The Death of Maria

December 12th, 2012


flickr / andysternberg

In late November of this year, authorities found the body of Maria, a woman in her early 20s, outside an armored van along a mountainous road in northwestern Mexico. In February, Maria Susana Flores Gámez won the 2012 Woman of Sinaloa beauty pageant. She also became involved with the Sinaloa drug Cartel. Maria died in a shootout between the gang and the police in those mountains with a gun in her hand. The gun couldn’t do much to protect her. She was found riddled with bullets because someone had used her body as a human shield.

Maria was the fourth known beauty queen to get involved with Mexican drug traffickers. Javier Valdez, author of Miss Narco, a book about drug cartels and beauty pageants, says that this “recurrent story” seldom ends well. In this world, the beauty queens are “disposable objects, the lowest link in the chain of criminal organizations, the young men recruited as gunmen and the pretty young women who are tossed away in two or three years, or are turned into police or killed.”

Further south, in Colombia, the Norte del Valle Cartel has spent nearly two decades battling DEA, FBI, and the Colombian government’s efforts to dismantle it. In just two of those years it claimed 1,000 lives. This cartel has exported millions of pounds of cocaine to the United States and with its profits has bought safety for its members. Safety doesn’t come cheap. The cartel reportedly gave monthly payments of $160,000 to Attorney General Luis Camilo Osorio; $2 million to a prominent congressman to avoid a criminal’s extradition to the United States; and dozens of other bribes ranging from $12,000 to a police officer to $350,000 to a woman for handling “businesses.”

Together the Sinaloa Cartel, the organization responsible for Maria’s death, and the Norte del Valle Cartel have claimed the lives of thousands of their citizens and sold many others into the sex trade. They have played a role in the massive destabilization of their nations, striking fear into the minds of tens of thousands of innocent people. They have manufactured and distributed millions of pounds of a drug that is marked for its ability to ruin lives. They have sold illegal weapons to thousands of other criminals, who have used those guns to take more lives.

They did all of this with the aid of HSBC, a British bank, on American soil. In case you haven’t already heard, the U.S. Department of Justice has reported that HSBC “willfully failed” to apply money laundering controls to at least $881 million in drug trafficking proceeds, including those from the Sinaloa Cartel and the Norte del Valle Cartel.

This wasn’t just a failure of the system. The investigation revealed that senior HSBC officials were complicit in the illegal activity. They will not go to jail. According to court documents, individuals at HSBC went out of their way to allow the bank to act as a financial clearing house for these criminals. They will not go to jail. Other bank officials at HSBC made a “knowing calculation” that they would rather do business with criminals and “make a profit from those illegal transactions” than fulfill their obligations under U.S. law. They will not go to jail.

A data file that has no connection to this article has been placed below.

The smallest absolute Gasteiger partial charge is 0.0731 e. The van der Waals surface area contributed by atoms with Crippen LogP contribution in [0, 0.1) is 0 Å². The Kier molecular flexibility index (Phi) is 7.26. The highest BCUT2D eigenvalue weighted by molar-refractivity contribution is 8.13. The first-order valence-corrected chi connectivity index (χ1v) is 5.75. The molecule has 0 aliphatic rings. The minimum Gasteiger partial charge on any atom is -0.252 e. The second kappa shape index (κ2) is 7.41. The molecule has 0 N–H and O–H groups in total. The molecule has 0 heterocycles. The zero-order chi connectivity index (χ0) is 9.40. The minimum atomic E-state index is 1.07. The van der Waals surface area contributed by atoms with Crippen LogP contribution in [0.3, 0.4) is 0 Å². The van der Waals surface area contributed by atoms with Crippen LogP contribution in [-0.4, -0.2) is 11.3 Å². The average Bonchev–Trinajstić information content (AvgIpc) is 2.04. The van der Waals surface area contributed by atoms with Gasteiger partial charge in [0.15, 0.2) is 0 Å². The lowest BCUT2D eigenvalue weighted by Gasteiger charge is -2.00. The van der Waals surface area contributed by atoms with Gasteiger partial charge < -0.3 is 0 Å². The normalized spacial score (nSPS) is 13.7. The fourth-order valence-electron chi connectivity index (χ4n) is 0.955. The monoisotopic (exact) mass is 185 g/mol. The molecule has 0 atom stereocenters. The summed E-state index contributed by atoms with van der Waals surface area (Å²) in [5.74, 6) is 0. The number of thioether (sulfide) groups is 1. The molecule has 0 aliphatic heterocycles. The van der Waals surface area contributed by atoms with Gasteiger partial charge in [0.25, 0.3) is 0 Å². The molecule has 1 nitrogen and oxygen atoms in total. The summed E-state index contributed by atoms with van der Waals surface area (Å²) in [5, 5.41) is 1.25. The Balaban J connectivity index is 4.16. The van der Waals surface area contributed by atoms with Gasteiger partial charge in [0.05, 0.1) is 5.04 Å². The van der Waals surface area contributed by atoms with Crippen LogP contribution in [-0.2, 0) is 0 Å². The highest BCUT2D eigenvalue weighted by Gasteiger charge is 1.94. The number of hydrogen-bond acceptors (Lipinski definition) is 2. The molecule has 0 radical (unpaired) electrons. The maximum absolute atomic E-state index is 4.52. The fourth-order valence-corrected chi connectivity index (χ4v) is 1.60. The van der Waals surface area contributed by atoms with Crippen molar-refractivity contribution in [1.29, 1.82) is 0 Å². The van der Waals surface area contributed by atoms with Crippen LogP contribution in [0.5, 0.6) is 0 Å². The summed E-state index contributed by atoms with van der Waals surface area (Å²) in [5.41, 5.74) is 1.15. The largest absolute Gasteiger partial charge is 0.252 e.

Despite the fact that U.S. government officials could have held individuals responsible for these activities, they chose not to make a single arrest in this case. HSBC will pay a record $1.92 billion settlement for its criminal actions, but not a single person will go behind bars.

As I’ve argued before, monetary penalties are often insufficient to deter future criminal behavior, especially among large institutions like HSBC. The fine might seem like a lot of money, but to this bank, it’s really not. As of June HSBC had assets of $2.6 trillion. As NPR notes, “that’s like fining somebody with a net worth of $3 million about $2,000.” Jimmy Gurule, law professor at the University of Notre Dame, replied that the settlement “makes a mockery of the criminal justice system.” He notes that the only way bank officials are going to take their obligations serious to prevent money laundering is if “a bank official or bank officials are indicted, prosecuted and sent to jail.”

I started this post out with Maria’s story because I want to talk about specific implications of our failure to put these people behind bars.  It means officials at other banks will continue to turn the other way (or even outright defy the law) with regard to the proceeds of crime from groups like the Sinaloa Cartel. It means that groups like the Norte del Valle Cartel will still have a place to send their money and will continue to pay off corrupt officials to keep quiet. It means the violence in Mexico and Columbia will go unhindered, resulting in more deaths, more insecurity, and more destabilization. And it means criminals in Mexico will continue to use their money to buy guns and affections of girls like Maria.

Some of those girls will die, their bodies riddled with bullets, while these bankers sleep soundly in their beds tonight.

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Written by Ann Hollingshead

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